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There's No Place Like Home: A Statistical Analysis of Wake Forest's Road Woes

In the Wizard of Oz, Dorothy Gale had her sparkling ruby slippers, and in the ACC, the Demon Deacons have the Lawrence Joel Memorial Coliseum; for both, there's no place quite like home.

Jeremy Brevard-USA TODAY Sports

Any loyal Wake Forest fan who has watched our games this year has seen two very different teams: home and away. Websites such as FireBz show statistics such as Jeff Bzdelik's dreadful ACC road record, which is now 1-25 through his first three seasons on the Wake Forest sideline. Those statistics will also be prominently displayed in the sports section of the Greensboro News & Record during the 4 days of the ACC Tournament. I suppose a Jeff Bzdelik defender (all 6 of them) could say, 'yes his road record is very poor, but how many of those games were we supposed to win anyway?' Truth be told, according to KenPom we were not favored to win any individual road game this season, but our expected number of wins over the course of those 9 games was 1.9.

Our average expected home ACC game this season was supposed to be a 4.11 point loss, but what happened was that our actual average home ACC game was a 4.89 point win, which is a 9 point or an incredible 219% increase. Our expected road ACC game this season was supposed to be a loss by 10.89 points, but we actually lost each road ACC game by an average of 15.33 points, or a 41% decrease from what was expected.

Opponent Location Projected Outcome Actual Outcome Net
Boston College Home 3 3 0
Duke Home -17 -5 12
Florida State Home -1 25 26
Georgia Tech Home -1 -1 0
Maryland Home -2 -10 -8
Miami Home -11 15 26
NC State Home -7 3 10
Virginia Home -7 3 10
Virginia Tech Home 6 11 5
Total Home -37 44 81
Average Home -4.11 4.89 9.00
Boston College Away -6 -3 3
Clemson Away -8 -16 -8
Duke Away -28 -18 10
Florida State Away -3 -14 -11
Georgia Tech Away -7 -20 -13
Maryland Away -11 -26 -15
NC State Away -15 -15 0
North Carolina Away -15 -25 -10
Virginia Tech Away -5 -1 4
Total Away -98 -138 -40
Average Away -10.89 -15.33 -4.44

To further quantify our road woes this season I took a look at the 7 ACC teams who we played against both at home and on the road. According to KenPom our average expected home outcome was a 2.71 point loss. What actually happened was that we outscored our opponents by 3.71 points per game, or a jaw dropping 237% increase. Our average expected road outcome was a 10.71 point loss, which is depressing enough. The actual outcomes were even worse as our average actual turnout was a 13.86 point loss, or a 29% decrease. That is a difference of a whopping 17.57 points per series. Furthermore, the average expected difference of those 7 series was an 8 point difference between home and away games. That's right, on average we were expected to perform 8 points better per series at home, but instead we performed 17.57 points per game better, or an increase of 120%.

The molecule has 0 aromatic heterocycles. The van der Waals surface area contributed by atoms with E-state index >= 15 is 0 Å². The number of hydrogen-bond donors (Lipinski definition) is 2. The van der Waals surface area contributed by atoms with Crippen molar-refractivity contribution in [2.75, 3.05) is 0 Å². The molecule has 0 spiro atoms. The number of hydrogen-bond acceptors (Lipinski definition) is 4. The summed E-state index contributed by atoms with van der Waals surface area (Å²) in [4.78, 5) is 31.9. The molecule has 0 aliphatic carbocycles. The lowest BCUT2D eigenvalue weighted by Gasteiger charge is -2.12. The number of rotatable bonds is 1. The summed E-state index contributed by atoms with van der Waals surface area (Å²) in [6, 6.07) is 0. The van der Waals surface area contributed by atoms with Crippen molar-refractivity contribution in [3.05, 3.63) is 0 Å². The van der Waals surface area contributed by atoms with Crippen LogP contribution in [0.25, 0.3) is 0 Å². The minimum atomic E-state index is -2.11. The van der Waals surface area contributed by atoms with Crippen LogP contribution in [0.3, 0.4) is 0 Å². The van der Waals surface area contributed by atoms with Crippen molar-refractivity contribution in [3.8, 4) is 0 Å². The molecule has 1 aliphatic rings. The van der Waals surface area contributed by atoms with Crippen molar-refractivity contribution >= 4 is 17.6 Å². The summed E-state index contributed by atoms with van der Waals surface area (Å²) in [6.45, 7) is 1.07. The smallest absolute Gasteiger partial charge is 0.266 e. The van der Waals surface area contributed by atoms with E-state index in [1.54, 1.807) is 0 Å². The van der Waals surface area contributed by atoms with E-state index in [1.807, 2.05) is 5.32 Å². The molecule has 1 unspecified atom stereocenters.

Opponent Home Outcome Home Expected Outcome Away Outcome Away Expected Outcome Actual Difference Expected Difference
Boston College 3 3 -3 -6 6 9
Duke -5 -17 -18 -28 13 11
Florida State 25 -1 -14 -3 39 2
Georgia Tech -1 -1 -20 -7 19 6
Maryland -10 -2 -26 -11 16 9
NC State 3 -7 -15 -15 18 8
Virginia Tech 11 6 -1 -5 12 11
Total 26 -19 -97 -75 123 56
Average 3.71 -2.71 -13.86 -10.71 17.57 8

These stats confirm the perception and horrible reality that has been Wake's conference road performance this season.

To be honest, these stats were even more jaw-dropping than I anticipated before beginning this research. Clearly these stats raise a significant amount of questions, and I don't necessarily have answers to those, but I have a theory.

A popular phrase this year has been 'youth.' We've heard countless analysts and play-by-play announcers discuss our 7 freshmen, and sometimes even 9 if they felt like including our walk-ons. And to be fair our team is the 13th youngest team in the country, with an average of .9 years of experience. We are ranked as the 127th best team overall.

But when you look at other teams around us you see teams like Boston College (106 Ken Pom Ranking, 7th youngest), Vanderbilt (92nd Ken Pom Ranking, 24th youngest), Maryland (64th Ken Pom Ranking, 27th youngest), Virginia (21st Ken Pom Ranking, 34th youngest) and Colorado (41st Ken Pom, 37th youngest) among many others, you have to start thinking there's more to what's going on than just youth.

Clearly we've demonstrated that we have talent to play with almost any team in the country, but it's not translating to consistent (i.e. home and road) success. There's something those 5 teams have in common besides youth, and it's one thing we don't have in common with them. I'll leave it up to you all to interpret what the missing ingredient is.